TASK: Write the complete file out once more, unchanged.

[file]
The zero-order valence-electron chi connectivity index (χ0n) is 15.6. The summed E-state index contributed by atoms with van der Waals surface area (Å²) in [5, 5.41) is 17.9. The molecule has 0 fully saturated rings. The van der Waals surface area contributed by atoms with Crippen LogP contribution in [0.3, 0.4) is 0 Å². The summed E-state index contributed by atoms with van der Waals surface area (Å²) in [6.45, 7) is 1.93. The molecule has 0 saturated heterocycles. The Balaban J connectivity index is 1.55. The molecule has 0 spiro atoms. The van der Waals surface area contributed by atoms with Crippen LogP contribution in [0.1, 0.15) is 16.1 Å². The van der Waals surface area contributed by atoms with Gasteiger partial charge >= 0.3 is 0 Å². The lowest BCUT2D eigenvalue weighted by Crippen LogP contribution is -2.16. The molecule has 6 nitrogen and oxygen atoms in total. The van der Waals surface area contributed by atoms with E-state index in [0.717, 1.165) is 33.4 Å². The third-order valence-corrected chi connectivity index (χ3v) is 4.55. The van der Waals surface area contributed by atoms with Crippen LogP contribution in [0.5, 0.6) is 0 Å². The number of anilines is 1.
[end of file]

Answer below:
The zero-order valence-electron chi connectivity index (χ0n) is 15.6. The summed E-state index contributed by atoms with van der Waals surface area (Å²) in [5, 5.41) is 17.9. The molecule has 0 fully saturated rings. The van der Waals surface area contributed by atoms with Crippen LogP contribution in [0.3, 0.4) is 0 Å². The summed E-state index contributed by atoms with van der Waals surface area (Å²) in [6.45, 7) is 1.93. The molecule has 0 saturated heterocycles. The Balaban J connectivity index is 1.55. The molecule has 0 spiro atoms. The van der Waals surface area contributed by atoms with Crippen LogP contribution in [0.1, 0.15) is 16.1 Å². The van der Waals surface area contributed by atoms with Gasteiger partial charge >= 0.3 is 0 Å². The lowest BCUT2D eigenvalue weighted by Crippen LogP contribution is -2.16. The molecule has 6 nitrogen and oxygen atoms in total. The van der Waals surface area contributed by atoms with E-state index in [0.717, 1.165) is 33.4 Å². The third-order valence-corrected chi connectivity index (χ3v) is 4.55. The van der Waals surface area contributed by atoms with Crippen LogP contribution in [0.5, 0.6) is 0 Å². The number of anilines is 1.